All of Hollywood's teen raunch stereotypes are accounted for in this Groundhog Day-esque sexcapade.
If comedic Hollywood has anything to say about it, sex, and its pursuit, is pretty much all the average teenager has going on in life. What’s unfortunate for all those producing films for the teen comedy genre is that vulgarity envelope pushing seems to be par for the course (10 points for two idioms back-to-back). Whereas teen comedies American Pie and Superbad had some originality in that the former re-defined the virginity-loss pact style film with some strangely likable leads and the latter paired sexual pursuit with a nuanced emotional friendship, Premature isn’t offering any new content, just trying to cross-pollinate it with Groundhog Day’s looping time structure. Of course, adding a sci-fi element isn’t an especially original thing to do either, as Weird Science and Hot Tub Time Machine have demonstrated, so what ultimately keeps Premature from being a complete flop is that it too has a rather likable lead, and also that if there is a mathematical equation for “funny” the film’s laugh-to-groan ratio seems just high enough to keep it from falling on its face.
Rob (John Karna) goes to school one morning expecting to have a fairly average day, his biggest challenges being to win over the Georgetown recruiter he’s interviewing with, dodge bullies in the hallway, and end the day watching the National Spelling Bee with his best friend Gabrielle (Katie Findlay), an annual tradition. The day starts rough as his bully-dodging skills are sub-par and he ends up in his gym shorts for the recruiter interview, which also goes south when the overly emotional recruiter spends the time weeping for his dead wife instead of interviewing Rob. But things look up for Rob when high school hottie Angela (Carlson Young) asks Rob for a last-minute tutoring session after school. He ditches Gabrielle for this potential hook-up and seems to have all his sexual dreams about to come true when he’s suddenly waking up in bed. After re-living the same day once again, it becomes apparent that whenever Rob reaches a certain, er, sexual climax, it causes his day to start over.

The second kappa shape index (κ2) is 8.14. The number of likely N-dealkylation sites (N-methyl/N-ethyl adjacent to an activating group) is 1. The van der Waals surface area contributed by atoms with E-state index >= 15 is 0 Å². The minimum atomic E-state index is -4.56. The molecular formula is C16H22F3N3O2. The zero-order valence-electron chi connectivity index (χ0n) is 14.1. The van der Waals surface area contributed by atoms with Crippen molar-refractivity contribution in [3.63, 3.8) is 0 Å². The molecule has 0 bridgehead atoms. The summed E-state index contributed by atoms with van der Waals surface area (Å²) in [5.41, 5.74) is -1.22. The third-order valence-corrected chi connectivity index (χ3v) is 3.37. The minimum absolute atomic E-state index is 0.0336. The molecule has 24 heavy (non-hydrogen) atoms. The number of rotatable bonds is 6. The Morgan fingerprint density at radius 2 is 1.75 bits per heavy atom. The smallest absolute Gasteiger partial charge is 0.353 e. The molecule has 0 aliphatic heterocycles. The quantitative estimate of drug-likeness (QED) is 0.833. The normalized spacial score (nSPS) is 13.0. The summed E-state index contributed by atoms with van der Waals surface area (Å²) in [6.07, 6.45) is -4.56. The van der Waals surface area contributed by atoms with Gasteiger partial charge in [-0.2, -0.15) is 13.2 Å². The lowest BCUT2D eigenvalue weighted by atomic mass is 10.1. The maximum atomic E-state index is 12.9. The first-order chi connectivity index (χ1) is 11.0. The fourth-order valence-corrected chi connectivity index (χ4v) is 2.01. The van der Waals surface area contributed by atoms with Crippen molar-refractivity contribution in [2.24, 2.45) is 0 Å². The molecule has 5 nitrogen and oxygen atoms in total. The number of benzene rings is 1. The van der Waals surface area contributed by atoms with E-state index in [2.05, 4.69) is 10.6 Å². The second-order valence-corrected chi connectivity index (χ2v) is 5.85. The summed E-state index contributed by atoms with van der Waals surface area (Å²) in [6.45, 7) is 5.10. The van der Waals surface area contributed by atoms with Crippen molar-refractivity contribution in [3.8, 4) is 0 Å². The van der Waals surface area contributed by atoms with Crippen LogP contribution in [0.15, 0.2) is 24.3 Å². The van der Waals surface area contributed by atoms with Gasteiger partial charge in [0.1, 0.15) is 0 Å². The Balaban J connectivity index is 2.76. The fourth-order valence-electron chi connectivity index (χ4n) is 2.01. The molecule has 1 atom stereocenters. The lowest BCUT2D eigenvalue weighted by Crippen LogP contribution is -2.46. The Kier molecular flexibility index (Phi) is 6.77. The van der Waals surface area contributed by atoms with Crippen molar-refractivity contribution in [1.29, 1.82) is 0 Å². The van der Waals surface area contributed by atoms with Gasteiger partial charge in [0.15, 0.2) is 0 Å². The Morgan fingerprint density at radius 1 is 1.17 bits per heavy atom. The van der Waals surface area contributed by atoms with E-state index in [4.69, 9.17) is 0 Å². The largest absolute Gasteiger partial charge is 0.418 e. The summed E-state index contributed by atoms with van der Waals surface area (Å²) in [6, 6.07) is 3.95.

Like another sex-based comedy gem, The 40-Year-Old Virgin, Premature smartly allows its side-characters to be the raunchy ones so that its protagonist is more likable. Rob’s best friend Stanley (Craig Roberts) is given the bulk of the sexual references, and a few questionably racist jokes as well, to allow Rob to be the squeaky clean teenage boy we can maybe actually root for. A notable difference between this film and its comedic inspiration Groundhog Day where Phil Connors is wholly despicable to begin with. And, where Groundhog Day had the perfect combination of days where Phil spends his repeat holiday in both ridiculous and funny ways balancing his emotional growth well with the humor of the situation, Premature doesn’t take advantage of the scenario well at all. Rob catches on rather slowly to his situation and then does some predictably teenage rebellious-type behavior. Another wrong turn is when the plot attempts to explain Rob’s time-loop in a wholly unbelievable and silly addition that Groundhog Day wisely avoided as no explanation could ever be good enough or add anything to the story (and it really doesn’t). Luckily writer-director Dan Beers, along with co-writer Mathew Harawitz, gave Rob sensibility and the charming ending is sweet without overdoing it as Rob realizes how to finally, ahem, finish his day.
Premature provokes laughs but leaves little impression. The stereotypes of the high school of Hollywood are all accounted for and since we’ve watched some version of this since Porky’s, the laughs come from familiarity but boredom prevails.